2. Francesco Parmigianino, “Self-portrait in a convex mirror”

The Renaissance gave the history of art works of painting, written in different styles – Italian artists created their own traditions, offering viewers sometimes strange, but still great works of art. Parmigianino, translated from Italian as “resident of Parma”, experimented with proportions, often complicating and distorting the composition of the work, violating the laws of perspective. It is believed that he was fond of magic.

The self-portrait was painted by a very young, twenty-year-old artist, on a wooden hemisphere. Parmigianino presented it, among other works, to Pope Clement VII, having managed to attract the attention of connoisseurs to the talent manifested at such an early age. An unnaturally large hand is an unusual way of depicting a human figure, but it is typical for an artist – something similar can be found in his other works, for example, in the painting “Madonna with a Long Neck”.

3. Michelangelo, fresco “The Last Judgment”

The fresco, which the master painted from 1537 to 1541, is part of the altar wall of the Sistine Chapel in the Vatican. By the time he worked on The Last Judgment, Michelangelo was disappointed in the philosophy of the Renaissance, which was reflected in his work. The church accused the artist of the fact that the naked bodies of the frescoes are obscene, and therefore depicted in the fresco can be considered heresy. Michelangelo’s response to Papa was, “It’s easy to remove nudity, even if it makes the world decent.” Nevertheless, some changes were made to the images of the figures.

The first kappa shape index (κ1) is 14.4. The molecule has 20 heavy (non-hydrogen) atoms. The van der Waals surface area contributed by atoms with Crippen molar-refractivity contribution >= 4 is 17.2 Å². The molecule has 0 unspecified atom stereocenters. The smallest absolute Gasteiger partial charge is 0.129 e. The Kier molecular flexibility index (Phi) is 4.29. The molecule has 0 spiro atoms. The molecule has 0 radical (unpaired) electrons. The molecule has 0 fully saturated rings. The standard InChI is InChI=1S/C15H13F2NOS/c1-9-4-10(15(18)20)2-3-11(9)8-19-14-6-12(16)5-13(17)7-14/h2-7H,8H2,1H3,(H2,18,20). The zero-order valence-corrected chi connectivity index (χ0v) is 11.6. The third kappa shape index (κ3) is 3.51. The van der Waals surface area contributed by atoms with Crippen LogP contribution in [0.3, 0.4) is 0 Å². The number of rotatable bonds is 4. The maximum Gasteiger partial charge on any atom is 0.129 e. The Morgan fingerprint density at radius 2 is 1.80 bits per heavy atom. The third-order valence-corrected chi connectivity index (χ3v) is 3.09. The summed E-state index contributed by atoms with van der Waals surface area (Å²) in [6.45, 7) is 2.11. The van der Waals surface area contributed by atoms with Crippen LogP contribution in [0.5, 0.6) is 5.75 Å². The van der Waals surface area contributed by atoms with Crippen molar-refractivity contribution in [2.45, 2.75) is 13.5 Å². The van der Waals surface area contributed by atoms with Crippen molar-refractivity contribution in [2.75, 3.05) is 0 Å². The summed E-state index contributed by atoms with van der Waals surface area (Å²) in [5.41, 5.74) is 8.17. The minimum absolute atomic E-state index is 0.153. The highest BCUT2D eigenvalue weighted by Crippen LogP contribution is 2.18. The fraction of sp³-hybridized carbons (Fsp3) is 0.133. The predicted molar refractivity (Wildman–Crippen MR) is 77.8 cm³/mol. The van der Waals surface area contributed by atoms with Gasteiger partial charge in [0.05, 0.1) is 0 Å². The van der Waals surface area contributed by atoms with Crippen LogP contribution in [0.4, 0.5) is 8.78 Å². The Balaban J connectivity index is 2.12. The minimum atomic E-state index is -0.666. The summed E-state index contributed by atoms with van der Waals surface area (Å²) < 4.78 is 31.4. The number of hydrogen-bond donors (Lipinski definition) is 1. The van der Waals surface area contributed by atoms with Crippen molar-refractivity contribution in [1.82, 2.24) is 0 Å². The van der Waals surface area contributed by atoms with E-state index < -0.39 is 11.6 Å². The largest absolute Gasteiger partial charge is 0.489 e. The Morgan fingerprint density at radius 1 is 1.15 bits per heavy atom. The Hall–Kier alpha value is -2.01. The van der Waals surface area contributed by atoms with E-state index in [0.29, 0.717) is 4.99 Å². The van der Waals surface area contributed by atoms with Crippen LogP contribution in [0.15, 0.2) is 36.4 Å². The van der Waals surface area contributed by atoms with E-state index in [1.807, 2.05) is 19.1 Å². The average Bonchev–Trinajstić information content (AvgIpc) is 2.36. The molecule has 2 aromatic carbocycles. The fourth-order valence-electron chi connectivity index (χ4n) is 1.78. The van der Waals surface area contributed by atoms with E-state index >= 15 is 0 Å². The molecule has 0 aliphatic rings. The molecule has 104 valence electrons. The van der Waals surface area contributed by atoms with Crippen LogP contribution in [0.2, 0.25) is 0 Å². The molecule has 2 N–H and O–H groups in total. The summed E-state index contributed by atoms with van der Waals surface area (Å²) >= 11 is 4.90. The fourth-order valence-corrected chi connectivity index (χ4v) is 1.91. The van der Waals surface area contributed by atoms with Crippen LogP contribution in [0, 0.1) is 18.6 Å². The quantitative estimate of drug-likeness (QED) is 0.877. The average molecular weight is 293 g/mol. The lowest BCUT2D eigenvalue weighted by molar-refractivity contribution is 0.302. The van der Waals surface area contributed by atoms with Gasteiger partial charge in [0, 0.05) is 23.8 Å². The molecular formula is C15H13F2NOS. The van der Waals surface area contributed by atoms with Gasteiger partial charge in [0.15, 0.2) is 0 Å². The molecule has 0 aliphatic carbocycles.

One of the fragments of the fresco shows Saint Bartholomew, who holds a knife in one hand and the skin taken from the sinner in the other. Michelangelo’s alleged self-portrait is visible in the creepy-looking folds of this skin – perhaps as a symbol of the fact that this work was a burden for the master.

4. Caravaggio, “David with the Head of Goliath”

Caravaggio is an artist who was distinguished by a complex nature and difficult fate, but recognized during his lifetime as a genius of the Renaissance. Prone to shocking, defying academicism, he became an innovator in Italian art and had a huge impact on his contemporaries and subsequent generations of painters.

In the painting “David with the Head of a Goliath”, which shows the result of the battle of the biblical hero with a giant, the self-portrait is the severed head of the vanquished. Finished in 1610, this work accompanied Caravaggio in his wanderings – after spending years of life in exile, he repeatedly corrected and corrected his work.

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Secrets of self-portraits of famous artists: Reflection in the mirror, portrait-bacon and other oddities
Self-portrait in most cases is an instrument of narcissism, an attempt to leave your image in eternity. But if a genius takes up the matter, his image on canvas can…